Marchal Mithouard aka Shaka, is a French street artist, known for expressing the absurdity of human behavior through his artwork. Amazing techniques and methods that the artist applies on canvas and walls, thereby creating three-dimensional illusion, leaves nobody indifferent. He relates his graffiti’s, sculptures and paintings with the desire for freedom, whose inspirational vibes he founds in anarchy, Jamaican music and alternative culture. Coming from the suburbs of Paris, his pieces show the reflection of differences that exist between people. He uses body, and its perfectly imperfect shapes and lines, as the central theme in most oh his works to show the complexity of mankind nature.
Shaka was born in Evry, France in 1975. Since he was a nine years old boy, he did oil paintings on canvas, so by the time he was fifteen, the artist already had a significant experience, and collection of artwork which he enforced to the street. As a teenager, he grew up in the era of hip-hop and punk culture, so it is not strange that Shaka includes mixed, often different influences in his art. Anti-racist messages that Shaka advocated, were expressed through graffiti, which he first made just for fun.
In the 1990’s Shaka and his friends founded a DKP graffiti crew in Paris. He later graduated from Sorbonne with a degree in fine arts, and specialization in multimedia. Caravaggio, and his tumultuous and aggressive character had a big influence on Shaka’s style. This modern street artist likes to accent the force, the strength and the contrast he sees in hooligans on the stadiums. Despite the emphasized violence and anxiety in his work, the author sees himself as a calm person, whose only weapon in the confrontation is art.
The heart of Mithouards’ art is about capturing the smallest details and expressions on people’s faces and carrying them over to his sculptures, pictures and graffiti’s. The 3D technique he perfected, allows different emotions, like selfishness and anger, to be presented to the viewers in a unique way. Exaggerated note of violence, anarchy, and arrogance are the key elements, with which he tries to explain the basics, and sometimes absurdity, of human relationships and behaviors. Through the use of body anatomy and graphic language, the author connects his ideas with the quantum physics principles, which he later conveys in a form of movement.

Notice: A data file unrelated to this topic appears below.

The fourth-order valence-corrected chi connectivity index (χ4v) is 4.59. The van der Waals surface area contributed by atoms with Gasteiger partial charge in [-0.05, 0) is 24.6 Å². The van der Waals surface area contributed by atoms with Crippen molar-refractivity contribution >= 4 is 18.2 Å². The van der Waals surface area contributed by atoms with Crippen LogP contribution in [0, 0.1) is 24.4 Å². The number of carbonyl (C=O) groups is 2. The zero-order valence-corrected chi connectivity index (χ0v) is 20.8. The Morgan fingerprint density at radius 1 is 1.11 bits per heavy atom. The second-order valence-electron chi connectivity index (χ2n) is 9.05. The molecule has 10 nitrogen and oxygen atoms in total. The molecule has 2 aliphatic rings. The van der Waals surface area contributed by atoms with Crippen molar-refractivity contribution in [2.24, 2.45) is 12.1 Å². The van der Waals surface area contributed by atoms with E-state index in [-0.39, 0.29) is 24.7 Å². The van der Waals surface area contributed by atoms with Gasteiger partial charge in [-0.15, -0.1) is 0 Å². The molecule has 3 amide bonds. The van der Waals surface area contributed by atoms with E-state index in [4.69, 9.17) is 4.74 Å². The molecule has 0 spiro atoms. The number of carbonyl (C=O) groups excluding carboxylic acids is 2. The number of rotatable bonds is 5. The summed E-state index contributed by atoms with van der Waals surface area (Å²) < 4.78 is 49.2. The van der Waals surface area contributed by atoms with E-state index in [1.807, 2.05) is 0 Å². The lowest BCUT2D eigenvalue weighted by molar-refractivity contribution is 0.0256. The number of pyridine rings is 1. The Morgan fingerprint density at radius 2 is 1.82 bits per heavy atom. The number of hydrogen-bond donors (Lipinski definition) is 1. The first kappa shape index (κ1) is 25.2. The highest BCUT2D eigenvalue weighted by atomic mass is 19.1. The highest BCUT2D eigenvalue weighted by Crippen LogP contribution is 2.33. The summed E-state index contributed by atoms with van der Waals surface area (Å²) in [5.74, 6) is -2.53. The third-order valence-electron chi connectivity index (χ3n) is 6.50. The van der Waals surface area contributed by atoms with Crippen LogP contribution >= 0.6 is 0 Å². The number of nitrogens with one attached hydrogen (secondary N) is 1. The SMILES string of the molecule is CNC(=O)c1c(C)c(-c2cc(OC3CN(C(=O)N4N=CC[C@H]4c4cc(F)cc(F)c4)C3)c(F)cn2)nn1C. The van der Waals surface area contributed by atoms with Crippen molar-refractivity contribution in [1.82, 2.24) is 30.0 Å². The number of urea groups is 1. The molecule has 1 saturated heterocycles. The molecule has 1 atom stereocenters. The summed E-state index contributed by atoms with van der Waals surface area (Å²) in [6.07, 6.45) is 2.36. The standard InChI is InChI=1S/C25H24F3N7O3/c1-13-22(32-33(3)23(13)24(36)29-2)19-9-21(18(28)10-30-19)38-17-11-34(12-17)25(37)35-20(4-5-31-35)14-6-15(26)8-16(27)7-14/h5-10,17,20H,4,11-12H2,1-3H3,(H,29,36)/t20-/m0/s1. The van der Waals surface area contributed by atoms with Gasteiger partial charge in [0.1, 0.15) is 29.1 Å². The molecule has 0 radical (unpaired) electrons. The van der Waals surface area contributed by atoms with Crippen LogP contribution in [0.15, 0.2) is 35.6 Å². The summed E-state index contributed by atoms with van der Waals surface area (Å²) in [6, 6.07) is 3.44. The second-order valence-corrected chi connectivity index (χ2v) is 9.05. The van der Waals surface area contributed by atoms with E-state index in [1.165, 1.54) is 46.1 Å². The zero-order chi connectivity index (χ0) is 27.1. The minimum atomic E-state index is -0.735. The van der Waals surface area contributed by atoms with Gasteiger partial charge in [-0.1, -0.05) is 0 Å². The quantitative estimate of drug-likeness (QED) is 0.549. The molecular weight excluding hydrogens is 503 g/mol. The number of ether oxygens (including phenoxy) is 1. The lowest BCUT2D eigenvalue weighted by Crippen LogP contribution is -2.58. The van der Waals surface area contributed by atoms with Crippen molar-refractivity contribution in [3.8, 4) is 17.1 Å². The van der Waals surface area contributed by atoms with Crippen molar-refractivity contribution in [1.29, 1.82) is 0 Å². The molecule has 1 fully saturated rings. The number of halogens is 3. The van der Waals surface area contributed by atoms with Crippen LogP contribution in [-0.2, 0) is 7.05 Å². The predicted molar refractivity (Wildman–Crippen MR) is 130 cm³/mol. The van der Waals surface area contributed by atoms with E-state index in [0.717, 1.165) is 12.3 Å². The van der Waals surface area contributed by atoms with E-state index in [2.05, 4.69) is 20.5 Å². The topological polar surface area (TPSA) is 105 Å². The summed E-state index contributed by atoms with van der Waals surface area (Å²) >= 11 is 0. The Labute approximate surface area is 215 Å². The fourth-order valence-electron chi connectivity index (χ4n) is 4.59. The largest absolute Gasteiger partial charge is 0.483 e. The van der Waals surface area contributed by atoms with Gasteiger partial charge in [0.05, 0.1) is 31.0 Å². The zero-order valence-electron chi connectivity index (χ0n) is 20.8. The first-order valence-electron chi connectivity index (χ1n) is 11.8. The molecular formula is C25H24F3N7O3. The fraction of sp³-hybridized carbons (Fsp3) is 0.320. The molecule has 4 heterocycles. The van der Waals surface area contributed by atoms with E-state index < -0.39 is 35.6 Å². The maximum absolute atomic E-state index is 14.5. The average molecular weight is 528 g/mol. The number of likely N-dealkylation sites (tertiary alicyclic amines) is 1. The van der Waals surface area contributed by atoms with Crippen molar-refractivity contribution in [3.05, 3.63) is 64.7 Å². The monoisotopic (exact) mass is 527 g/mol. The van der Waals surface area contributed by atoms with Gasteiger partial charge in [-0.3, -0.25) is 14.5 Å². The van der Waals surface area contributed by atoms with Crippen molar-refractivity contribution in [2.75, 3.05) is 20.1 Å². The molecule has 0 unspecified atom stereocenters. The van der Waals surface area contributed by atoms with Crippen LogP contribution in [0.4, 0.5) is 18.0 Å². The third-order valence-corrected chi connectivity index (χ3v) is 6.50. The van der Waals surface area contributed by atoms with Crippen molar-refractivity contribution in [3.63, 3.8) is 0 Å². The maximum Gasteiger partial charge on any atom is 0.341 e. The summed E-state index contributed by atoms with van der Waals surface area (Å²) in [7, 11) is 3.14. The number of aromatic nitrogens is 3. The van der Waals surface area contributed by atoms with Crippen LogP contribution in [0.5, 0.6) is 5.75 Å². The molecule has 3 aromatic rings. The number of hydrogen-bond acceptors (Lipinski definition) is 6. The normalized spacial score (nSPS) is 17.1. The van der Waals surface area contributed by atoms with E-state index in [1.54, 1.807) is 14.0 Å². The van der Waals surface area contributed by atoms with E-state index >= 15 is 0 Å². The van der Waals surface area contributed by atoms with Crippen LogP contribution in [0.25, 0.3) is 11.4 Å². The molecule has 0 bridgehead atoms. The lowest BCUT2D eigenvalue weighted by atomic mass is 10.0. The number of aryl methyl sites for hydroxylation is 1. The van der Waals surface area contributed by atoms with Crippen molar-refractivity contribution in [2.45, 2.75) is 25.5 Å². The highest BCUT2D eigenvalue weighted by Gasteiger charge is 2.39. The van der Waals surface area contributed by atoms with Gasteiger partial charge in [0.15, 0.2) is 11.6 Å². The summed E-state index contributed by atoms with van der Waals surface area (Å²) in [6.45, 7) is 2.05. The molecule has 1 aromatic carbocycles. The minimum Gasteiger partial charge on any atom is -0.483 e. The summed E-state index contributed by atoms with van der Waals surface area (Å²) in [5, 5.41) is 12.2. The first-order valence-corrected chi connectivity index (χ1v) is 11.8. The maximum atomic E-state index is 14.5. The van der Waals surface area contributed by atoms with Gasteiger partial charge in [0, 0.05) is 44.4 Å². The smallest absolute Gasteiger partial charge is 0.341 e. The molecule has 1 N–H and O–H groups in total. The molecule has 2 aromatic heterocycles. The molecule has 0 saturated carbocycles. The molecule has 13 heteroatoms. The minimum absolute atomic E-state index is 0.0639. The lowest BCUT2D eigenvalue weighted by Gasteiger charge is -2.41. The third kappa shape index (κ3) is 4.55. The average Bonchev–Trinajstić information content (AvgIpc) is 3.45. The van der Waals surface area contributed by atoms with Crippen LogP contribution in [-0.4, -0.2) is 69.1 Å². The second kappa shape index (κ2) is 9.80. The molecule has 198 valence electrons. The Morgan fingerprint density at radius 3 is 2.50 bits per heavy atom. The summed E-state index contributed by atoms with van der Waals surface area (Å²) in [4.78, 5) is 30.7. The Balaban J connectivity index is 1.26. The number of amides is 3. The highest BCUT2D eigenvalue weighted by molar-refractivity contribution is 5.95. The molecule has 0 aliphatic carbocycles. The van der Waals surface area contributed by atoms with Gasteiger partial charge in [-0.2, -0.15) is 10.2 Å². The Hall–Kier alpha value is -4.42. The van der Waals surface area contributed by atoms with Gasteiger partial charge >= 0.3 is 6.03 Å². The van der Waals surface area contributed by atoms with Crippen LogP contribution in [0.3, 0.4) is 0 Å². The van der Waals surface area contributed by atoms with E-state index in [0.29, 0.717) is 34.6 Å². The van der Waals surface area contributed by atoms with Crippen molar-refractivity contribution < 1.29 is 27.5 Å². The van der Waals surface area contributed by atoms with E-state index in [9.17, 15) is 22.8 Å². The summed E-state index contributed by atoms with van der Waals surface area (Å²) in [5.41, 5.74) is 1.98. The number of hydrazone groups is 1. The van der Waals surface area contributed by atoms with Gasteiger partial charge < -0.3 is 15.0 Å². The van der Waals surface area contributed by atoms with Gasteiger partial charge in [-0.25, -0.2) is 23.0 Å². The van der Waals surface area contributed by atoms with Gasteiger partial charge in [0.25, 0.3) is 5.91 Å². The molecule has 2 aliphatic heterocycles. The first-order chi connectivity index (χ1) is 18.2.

In 2007 Shaka begins to experiment with paintings and sculptures, by building layers of materials on canvas, in order to make a personal connection and relationship with the audience, in the time of the internet. Although he uses the same provoking style on both his sculptures and graffiti’s, he says that they are not the same. The latter are usually done illegal and during the night, without photographers behind the back. They represent the essence of street art. Artists’ artwork can be seen on many walls throughout Paris and cities worldwide, his sculptures and paintings were exhibited at the Gallery Nine5, New York in 2015, at Nextstreet Gallery, Miami in 2016 and more.
The artist is represented by Galerie Lazarew.
Featured image: Shaka – You (detail), 2010, Oil and low-relief on canvas, private collection
All images copyright of the artist